Monday, May 14, 2007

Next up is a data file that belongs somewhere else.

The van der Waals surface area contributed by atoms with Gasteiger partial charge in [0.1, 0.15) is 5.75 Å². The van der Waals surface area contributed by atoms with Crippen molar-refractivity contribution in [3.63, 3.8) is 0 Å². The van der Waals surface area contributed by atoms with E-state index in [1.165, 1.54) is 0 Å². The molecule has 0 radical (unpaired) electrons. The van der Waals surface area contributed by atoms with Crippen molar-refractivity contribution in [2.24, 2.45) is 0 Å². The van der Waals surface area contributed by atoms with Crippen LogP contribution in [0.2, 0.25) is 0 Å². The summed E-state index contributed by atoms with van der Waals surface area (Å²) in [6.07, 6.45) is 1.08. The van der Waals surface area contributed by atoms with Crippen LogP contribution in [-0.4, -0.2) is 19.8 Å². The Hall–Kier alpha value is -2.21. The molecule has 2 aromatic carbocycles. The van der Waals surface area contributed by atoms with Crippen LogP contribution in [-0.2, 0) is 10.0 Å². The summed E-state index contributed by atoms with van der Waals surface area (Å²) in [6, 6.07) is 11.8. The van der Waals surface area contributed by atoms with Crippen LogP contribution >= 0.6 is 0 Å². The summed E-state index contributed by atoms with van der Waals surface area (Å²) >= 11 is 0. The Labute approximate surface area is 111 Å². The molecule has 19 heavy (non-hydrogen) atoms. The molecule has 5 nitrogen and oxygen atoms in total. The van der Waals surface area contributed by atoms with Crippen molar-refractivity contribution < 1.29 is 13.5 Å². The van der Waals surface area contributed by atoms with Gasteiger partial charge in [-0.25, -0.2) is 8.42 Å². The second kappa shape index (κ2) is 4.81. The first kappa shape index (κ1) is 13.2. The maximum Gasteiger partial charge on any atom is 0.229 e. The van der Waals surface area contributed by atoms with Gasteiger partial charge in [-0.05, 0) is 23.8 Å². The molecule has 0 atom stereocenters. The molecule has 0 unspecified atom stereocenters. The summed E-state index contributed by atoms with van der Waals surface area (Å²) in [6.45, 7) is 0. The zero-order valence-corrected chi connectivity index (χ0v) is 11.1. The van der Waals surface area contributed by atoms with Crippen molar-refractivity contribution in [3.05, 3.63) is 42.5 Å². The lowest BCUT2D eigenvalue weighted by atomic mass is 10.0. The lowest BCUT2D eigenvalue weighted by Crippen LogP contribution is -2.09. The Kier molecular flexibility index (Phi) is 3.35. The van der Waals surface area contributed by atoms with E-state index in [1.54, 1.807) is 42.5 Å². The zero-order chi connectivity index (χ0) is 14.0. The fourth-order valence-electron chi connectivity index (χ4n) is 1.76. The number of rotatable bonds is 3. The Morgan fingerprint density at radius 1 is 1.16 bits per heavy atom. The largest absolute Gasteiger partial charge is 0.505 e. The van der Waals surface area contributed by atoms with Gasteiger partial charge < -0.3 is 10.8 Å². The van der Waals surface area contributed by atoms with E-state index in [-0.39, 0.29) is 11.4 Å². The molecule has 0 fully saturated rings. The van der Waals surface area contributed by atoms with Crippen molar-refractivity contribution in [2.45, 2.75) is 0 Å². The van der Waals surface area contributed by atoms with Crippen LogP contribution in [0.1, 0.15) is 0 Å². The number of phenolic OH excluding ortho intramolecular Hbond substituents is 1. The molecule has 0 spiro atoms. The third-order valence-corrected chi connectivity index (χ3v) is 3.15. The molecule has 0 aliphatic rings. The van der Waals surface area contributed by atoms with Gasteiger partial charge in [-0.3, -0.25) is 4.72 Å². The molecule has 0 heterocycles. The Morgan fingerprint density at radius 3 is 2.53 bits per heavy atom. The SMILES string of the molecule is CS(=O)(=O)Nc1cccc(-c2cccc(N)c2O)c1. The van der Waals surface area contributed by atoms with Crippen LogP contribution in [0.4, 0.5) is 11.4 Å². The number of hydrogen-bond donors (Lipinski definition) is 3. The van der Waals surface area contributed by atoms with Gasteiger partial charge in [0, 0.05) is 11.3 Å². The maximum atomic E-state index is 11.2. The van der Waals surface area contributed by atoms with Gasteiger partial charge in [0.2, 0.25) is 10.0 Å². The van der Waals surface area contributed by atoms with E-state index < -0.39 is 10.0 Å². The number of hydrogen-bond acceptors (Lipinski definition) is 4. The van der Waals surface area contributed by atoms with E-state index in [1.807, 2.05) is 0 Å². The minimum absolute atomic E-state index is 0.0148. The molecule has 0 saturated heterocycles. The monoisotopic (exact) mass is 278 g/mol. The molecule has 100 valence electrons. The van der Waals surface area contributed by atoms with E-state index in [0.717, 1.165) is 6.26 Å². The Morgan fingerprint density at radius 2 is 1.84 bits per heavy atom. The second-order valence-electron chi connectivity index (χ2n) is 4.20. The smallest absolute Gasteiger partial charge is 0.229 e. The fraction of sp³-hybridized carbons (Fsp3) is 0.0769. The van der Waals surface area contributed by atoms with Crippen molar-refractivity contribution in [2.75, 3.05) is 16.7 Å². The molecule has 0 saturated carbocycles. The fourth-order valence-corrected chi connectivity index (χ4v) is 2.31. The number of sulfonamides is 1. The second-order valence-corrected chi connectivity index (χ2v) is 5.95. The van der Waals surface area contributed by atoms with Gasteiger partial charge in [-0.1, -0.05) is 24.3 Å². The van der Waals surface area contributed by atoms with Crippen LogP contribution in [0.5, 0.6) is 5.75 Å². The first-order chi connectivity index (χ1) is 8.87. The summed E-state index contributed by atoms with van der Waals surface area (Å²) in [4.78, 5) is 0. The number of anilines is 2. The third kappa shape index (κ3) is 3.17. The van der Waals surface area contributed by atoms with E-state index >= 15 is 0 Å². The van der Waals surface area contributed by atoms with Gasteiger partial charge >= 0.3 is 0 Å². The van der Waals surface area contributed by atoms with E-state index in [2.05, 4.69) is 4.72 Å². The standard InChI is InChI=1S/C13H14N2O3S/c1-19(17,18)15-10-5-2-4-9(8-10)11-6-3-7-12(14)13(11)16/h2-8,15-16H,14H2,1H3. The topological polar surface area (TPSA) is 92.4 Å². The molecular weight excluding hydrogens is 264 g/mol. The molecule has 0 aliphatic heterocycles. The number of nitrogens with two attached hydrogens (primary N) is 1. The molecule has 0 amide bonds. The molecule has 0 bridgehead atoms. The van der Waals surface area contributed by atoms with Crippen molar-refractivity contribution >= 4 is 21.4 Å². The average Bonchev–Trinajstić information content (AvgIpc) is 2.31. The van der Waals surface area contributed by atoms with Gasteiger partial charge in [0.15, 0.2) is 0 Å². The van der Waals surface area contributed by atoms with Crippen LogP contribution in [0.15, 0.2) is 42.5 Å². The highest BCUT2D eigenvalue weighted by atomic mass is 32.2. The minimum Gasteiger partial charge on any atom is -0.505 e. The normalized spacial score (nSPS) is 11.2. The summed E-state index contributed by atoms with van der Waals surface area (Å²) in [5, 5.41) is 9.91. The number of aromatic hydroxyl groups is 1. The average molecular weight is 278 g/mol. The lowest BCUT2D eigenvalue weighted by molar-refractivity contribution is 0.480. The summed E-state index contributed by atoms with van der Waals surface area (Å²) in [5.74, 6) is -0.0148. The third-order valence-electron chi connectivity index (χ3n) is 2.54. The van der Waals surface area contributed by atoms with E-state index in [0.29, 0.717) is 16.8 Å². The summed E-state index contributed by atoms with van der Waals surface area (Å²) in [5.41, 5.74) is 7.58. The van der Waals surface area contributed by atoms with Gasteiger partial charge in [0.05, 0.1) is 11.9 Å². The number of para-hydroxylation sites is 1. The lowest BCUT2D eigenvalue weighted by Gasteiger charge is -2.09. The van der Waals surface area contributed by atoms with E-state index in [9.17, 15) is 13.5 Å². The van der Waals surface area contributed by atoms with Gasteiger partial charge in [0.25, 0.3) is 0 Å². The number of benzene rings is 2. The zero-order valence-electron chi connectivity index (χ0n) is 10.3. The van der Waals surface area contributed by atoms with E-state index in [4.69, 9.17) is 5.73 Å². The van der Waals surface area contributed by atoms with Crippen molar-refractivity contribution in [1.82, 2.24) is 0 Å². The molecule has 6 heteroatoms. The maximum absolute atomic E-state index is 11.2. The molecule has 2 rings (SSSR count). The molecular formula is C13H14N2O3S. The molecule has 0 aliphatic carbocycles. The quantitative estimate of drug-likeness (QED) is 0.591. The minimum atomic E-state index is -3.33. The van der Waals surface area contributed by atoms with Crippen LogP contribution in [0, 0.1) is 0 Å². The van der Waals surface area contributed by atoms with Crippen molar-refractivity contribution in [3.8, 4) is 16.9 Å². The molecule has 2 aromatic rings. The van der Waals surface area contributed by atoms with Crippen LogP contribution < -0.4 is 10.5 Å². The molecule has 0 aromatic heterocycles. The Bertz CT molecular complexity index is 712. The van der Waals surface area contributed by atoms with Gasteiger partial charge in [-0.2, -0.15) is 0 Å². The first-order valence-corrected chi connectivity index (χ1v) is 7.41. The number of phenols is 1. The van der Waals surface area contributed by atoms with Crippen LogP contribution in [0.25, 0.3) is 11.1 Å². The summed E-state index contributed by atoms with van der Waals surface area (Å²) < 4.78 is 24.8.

The audio portion of Frame's CD + DVD collaboration with video artist Nina di Majo is an enveloping work that deserves a good amount of concentration. Experienced in front of proper speakers, epic tracks like "music for a merged bubble" wrap themselves warmly around the listener with deep, dusty digital lows and simple bell-like melodies in the top end. Well-placed energetic freeform saxophone carries "pon" and "sequenza quattro," and tones down smoothly for armchair dramas like "madalia." Sticky, cavernous beats take on complex roles beneath airy synth sweeps, stylized stereophonic drips, and thoughtful piano compositions throughout the album's nine cuts. The DVD portion of afo 4 is dedicated to abstract vignettes for the awkward body movements of two actors whose fanciful costumes (wings, gasmasks, wrapped gauze) and contrived, jerky movements make the work hard to take seriously. While much of di Majo's work (composed in response to Frame's music) looks like detached and under- wrought experimentation with editing and processing effects, the videos for "madalia" and "doi guo" are stunningly pieced-together color wheels of human motion that would make Peter Gabriel smile. The visual score would work best not as a DVD for watching at home, but as it was originally presented - a background in an audiovisual installation created for afo 4.-Trent Wolbe

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